Could ‘shadow IT’ lead to shadow innovation?


Volumes have been written about shadow IT being the bane of the existence of enterprise CIOs. The fact is that many IT shops are unable to keep up with the technology trends in the business units they service. This challenge has resulted in those BUs establishing their own tech teams who breathe the oxygen of the business and who have double-deep skills that combine technology and the vertical focus of the division. This occurs at the peril of enterprise IT feeling at risk of disintermediation or worse, irrelevance.

One of the divisions most prone to shadow IT has been the marketing organization. This stems from the fact that marketing technologies have permeated the modern enterprise to the extent that martech has become a unique science of its own. As written in previous blogs, martech is much more than courses in marketing and technology….it’s a discipline of its own in much the same way biophysics is more than just courses in biology and physics.

It is interesting to note that some more liberal-thinking CIOs look at shadow IT as a relief valve for limited human resources and budgets. They feel if they can establish a line of communication with the shadows, they can raise the safety net on assuring corporate standards, while reducing overhead. The annals of technology strategy are littered with tales of how this level of communication has been overestimated as a backup plan. Yet there are many cases where shadow IT has become an extension of the team despite being a divisional stepchild.

What is more interesting is that some forward thinking CEOs and other C-suite executives are looking at “all things shadow” as an innovation and disruption incubator that the more formal corporate structures are unable to accommodate. The reason is that this shadow innovation is occurring without the bureaucratic baggage that results in glacial change under the normal operational matrix.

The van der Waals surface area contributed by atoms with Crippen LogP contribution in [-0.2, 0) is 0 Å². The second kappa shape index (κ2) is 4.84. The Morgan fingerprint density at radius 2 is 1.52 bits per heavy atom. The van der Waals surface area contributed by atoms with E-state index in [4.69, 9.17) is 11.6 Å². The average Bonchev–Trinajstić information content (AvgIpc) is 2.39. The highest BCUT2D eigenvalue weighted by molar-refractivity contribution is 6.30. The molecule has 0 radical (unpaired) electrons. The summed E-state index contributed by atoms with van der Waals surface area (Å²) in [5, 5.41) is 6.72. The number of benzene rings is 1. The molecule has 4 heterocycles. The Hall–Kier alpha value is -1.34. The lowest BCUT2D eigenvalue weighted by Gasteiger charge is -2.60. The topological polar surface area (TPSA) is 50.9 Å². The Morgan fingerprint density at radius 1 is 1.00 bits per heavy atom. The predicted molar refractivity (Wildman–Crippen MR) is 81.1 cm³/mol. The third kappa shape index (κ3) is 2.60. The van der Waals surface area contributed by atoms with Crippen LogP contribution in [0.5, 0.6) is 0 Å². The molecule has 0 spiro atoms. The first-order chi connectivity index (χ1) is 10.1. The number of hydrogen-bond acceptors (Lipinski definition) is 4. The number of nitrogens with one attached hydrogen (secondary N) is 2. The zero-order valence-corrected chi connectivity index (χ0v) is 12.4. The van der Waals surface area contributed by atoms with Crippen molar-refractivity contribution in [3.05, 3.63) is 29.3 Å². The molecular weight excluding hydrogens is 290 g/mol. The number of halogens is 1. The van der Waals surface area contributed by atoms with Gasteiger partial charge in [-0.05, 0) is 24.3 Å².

Many of us are familiar with how difficult it can be to drive transformation within the established hierarchies. Innovation may make absolute sense but the organizational structure simply doesn’t encourage it, and worse, in no way rewards taking the risk. Many CEOs understand this challenge but have great difficulty correcting it because of engrained culture.

Enter shadow innovation!

Many CIOs look at shadow IT as a nuisance, while at the same time understanding that this is where some of the most creative work is being done. This is not limited to technology executives. I’ve seen many cases within marketing where shadow organizations have driven stealth communications innovations that the formal marketing organization could not develop.

In fact, I have proposed to many CIOs that they embed marketing talent within the tech suite so as to have an intimate sense of the CMO’s thinking.

There is an important subtlety in the difference between shadow IT and shadow innovation. Shadow IT is sometimes used simply to fill an applied technology skills gap within a specific division. Shadow innovation, on the other hand, is designed specifically to embed a degree of disruption into an otherwise complacent business unit group or IT organization.

There is a very important nuance that is the difference between success and failure of shadow innovation — making sure the word “shadow” is a key element of the strategy. To clarify, one can expect lethargy if the shadow person or group becomes too closely related to the existing divisional or corporate bureaucracy. Success is largely based on embedding fresh new thinking that can communicate with the general population but doesn’t necessarily become overly influenced by it, unless of course the influence is one of even greater innovation.

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